Monday, May 11, 2009

Moving toward a better pollutant discharge limitation: Revisiting that Exemption in HB 2053.

HB2053 wants to exempt certain cities in Washington State from pollutant discharge limitation into the municipal storm drainage system because of the unique nature of the soil and topography of the cities. According to its proponents, certain Washington cities should not be required to be covered under the national pollutant discharge elimination program, with respect to the storm sewer systems permit program. The dark side of this argument is that legislatures proposing the argument, often wants to add exemption to solution of a problem that potentially can protect these cities from unintended consequence of pollutant discharge into the environment. Every city has either a topography or soil problem that can circumstantially allow them to be exempted from this national standard. Unless a city is sitting on a perfectly flat terrain, where the composition of the soil and topography is perfect, the pollutant discharge limitation paradigm will always apply. Even at that, no one area in this country could effectively argue that it must be given a prerogative to opt out of a very useful and meaningful standard of maintaining lower levels of pollution emission to the environment.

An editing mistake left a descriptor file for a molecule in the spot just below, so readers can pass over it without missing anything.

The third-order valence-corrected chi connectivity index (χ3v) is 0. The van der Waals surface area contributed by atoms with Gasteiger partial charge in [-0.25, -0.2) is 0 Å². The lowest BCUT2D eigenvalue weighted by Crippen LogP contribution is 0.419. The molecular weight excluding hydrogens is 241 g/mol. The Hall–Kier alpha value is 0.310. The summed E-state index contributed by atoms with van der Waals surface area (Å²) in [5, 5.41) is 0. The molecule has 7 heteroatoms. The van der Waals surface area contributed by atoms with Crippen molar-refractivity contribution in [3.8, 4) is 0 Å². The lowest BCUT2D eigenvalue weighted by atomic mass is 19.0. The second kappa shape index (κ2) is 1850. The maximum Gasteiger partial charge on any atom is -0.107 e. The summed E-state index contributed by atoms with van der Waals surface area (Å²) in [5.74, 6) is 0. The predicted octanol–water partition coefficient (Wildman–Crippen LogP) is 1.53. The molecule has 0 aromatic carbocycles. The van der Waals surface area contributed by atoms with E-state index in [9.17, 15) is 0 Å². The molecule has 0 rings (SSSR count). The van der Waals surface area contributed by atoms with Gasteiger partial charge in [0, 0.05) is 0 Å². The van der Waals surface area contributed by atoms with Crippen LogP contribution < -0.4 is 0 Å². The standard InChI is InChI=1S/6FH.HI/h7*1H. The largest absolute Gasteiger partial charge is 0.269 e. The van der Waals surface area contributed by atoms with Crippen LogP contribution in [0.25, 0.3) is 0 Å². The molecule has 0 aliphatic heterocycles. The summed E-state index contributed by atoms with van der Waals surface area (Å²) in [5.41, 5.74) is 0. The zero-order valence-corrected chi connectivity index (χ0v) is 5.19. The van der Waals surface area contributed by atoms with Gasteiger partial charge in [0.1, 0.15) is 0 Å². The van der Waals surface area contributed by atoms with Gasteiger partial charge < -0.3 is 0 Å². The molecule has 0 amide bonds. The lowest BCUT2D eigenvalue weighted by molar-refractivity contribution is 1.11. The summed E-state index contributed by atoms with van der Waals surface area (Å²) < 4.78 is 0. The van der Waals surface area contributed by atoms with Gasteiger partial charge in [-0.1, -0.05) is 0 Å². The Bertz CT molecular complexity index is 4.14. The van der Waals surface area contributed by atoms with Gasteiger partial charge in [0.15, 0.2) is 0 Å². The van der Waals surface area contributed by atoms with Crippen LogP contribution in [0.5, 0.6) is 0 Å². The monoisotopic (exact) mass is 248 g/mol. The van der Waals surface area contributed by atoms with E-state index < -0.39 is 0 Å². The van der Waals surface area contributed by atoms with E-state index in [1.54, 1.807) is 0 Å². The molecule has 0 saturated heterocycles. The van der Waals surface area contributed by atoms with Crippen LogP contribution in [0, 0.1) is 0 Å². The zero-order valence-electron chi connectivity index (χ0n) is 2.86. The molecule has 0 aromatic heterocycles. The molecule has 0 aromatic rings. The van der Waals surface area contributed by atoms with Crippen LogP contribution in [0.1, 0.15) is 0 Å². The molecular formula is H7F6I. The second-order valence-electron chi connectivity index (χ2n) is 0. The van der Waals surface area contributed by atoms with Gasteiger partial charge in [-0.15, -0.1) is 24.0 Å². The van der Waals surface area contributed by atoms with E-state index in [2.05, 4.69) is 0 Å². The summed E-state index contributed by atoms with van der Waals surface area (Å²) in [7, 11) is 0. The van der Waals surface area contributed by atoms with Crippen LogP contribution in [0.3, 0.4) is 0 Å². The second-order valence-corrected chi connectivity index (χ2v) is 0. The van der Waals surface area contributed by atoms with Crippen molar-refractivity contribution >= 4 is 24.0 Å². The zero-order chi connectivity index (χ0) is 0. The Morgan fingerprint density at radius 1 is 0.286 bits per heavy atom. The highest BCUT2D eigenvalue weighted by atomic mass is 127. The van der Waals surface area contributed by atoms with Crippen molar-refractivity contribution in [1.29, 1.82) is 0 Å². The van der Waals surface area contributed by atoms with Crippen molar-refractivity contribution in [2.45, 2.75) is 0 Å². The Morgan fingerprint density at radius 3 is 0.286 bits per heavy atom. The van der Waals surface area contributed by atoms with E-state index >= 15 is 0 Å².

There is at least a common denominator for all the cities in Washington State as well as the nation as a whole, a lot of people reside in them who would rather not suffer from pollutant discharges’ effects that will eventually hamper their health and destroy their environment. When exemption as this is allowed, it becomes rather difficult to police those cities that are under conformance. A good percentage of the conforming cities may seek exemption under other criteria that may not be considered at this time and would eventually justify their exemption through a lobby effort to include themselves among cities that are being exempted from conforming to the national pollutant discharge limitation. No city is a villain here and there are a lot of good reasons why a city would want to be exempted from the pollutant discharge limitation. I will want to challenge the proponents of HB 2053 and similar bills that may be in the pipe line, to take a fresh look at the problem of pollutant emission and the consequences of storm water runoff pollution problem that the state is contending with in the Puget Sound area of the State. We cannot afford to have the magnitude of this problem in other cities of the state because of a granted exemption under this bill. If we change a few assumptions about the soil and topography of many potentially excludable cities, we could make a dramatic progress in our effort to protect and preserve our environment.
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